These motors or pneumatic cylinders have movable portions, 38 and 40 respectively, which are conventionally connected through a suitable linkage to oscillate associated pairs of vertical rock shafts 42, 42 and 44, 44 located, respectively, at the blow and the blank sides of the machine section. These shafts appear in FIGS. 1B and 1A respectively and will be discussed in greater detail with reference to the associated toggle links for achieving the mold opening and closing movement. Still with reference to FIG. 10 the linkage provided between the linearly reciprocal air motor parts 38 and 40, the reader is referred to the above mentioned Ingle U.S. Pat. No. 1,911,119 for a more detailed description of this linkage. Basically, such linkage provides for the opposite but equal angular displacement of each of the rock shafts associated with each of the two machine stations depicted in FIGS. 1A and 1B. It should be noted, however, that one important feature of the present invention resides in the fact that this conventional linkage is adapted for use in achieving the in-line motion to be described, and that the vertically extending rock shafts associated with the conventional linkage are also adapted for use in achieving this in-line mold motion for purposes of modifying a conventional Hartford I. S. type glassware forming machine section with a minimum of structural changes or modifications.
In accordance with the present invention, and referring for convenience first to the blow side of the machine as illustrated in FIGS. 1B and 2B, a pair of fixed horizontally extending guide rods or ways 50 and 52 are provided immediately below the neck ring hub mechanism 10. These guide rods 50 and 52 are oriented normal to the path of movement of the parisons as they are transferred between the blank and the blow stations by the neck ring arms 12 and 14. More particularly, the neck ring molds 16, 16 which support the parisons during transfer movement in a vertical plane about the axis of the neck ring hub mechanism 10, and the guide rods 50 and 52 are horizontally arranged immediately below the neck ring hub mechanism 10 achieving a saving in space at the blow station attributable to the lack of any requirement for a vertically disposed hinge pin as taught for example in the above mentioned patent to Ingle U.S. Pat. No. 1,911,119. Mold holder structure or means is slidably received on the fixed guide rods 50 and 52, and such structure carries the split blow mold segments thereon so that these mold segments M1, M2, M3 and M4 are adapted to move parallel to the fixed ways toward and away from one another from the open positions depicted in FIG. 1B to closed positions where the mold segments M1 and M2 mate with one another to define the mold cavity shown in FIG. 2B.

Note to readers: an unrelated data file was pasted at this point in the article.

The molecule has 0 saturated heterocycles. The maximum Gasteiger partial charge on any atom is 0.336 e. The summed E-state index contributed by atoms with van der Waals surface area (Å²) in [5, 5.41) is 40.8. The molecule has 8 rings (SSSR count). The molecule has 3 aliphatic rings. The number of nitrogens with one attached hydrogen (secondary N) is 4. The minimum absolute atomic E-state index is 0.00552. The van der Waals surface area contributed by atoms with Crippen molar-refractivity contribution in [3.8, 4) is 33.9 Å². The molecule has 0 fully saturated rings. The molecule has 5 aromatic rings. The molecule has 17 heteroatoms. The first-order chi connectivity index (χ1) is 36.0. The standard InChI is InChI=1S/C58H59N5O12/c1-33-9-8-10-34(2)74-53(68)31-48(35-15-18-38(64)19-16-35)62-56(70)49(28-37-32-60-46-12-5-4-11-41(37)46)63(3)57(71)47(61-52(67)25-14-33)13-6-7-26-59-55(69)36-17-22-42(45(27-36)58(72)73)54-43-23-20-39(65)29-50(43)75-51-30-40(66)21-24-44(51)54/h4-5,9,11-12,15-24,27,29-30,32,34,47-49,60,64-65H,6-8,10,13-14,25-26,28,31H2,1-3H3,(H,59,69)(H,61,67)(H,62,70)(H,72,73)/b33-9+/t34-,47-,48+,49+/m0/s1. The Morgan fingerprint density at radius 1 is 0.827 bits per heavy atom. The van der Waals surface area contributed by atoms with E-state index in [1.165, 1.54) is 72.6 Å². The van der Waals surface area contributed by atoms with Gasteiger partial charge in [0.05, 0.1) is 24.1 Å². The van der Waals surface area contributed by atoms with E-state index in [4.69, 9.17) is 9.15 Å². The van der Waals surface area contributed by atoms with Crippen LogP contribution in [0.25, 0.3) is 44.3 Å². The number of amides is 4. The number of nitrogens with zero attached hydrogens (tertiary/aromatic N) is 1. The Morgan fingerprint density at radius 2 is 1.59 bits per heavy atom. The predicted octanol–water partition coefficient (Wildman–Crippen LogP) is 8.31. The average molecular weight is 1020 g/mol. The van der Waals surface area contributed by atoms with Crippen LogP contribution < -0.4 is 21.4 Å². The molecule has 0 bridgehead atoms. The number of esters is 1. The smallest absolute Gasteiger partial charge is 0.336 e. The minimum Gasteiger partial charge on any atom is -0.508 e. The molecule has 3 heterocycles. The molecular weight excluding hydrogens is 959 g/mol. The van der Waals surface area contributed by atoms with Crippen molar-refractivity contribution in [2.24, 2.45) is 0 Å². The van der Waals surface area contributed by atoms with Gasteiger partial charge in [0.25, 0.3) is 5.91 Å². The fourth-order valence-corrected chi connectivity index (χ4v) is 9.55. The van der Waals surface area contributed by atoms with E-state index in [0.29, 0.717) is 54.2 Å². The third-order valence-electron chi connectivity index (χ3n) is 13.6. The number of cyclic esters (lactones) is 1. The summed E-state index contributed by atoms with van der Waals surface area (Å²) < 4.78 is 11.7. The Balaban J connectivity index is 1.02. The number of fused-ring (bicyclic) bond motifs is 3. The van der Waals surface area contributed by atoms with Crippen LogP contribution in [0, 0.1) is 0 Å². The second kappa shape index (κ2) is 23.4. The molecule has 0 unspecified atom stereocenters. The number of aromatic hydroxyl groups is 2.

The mold holder structure more specifically comprises outer or cantilevered portions 54 and 56, which portions comprise upper and lower mold holder arms, and these arms in turn support upper and lower mold holder insert plates, 58 and 60, respectively, which plates in turn support the blow mold halves or segments. FIG. 2B shows the upper and lower mold holder arms at, 62 and 64, respectively, and also shows the upper and lower mold holder insert plates associated with the arms at, 58 and 59, respectively, It should perhaps be noted that the left and right hand mold holder structures are identical except for the fact that each is a mirror image of the other, and therefore only the left hand mold holder structure 54 will be described in detail herein.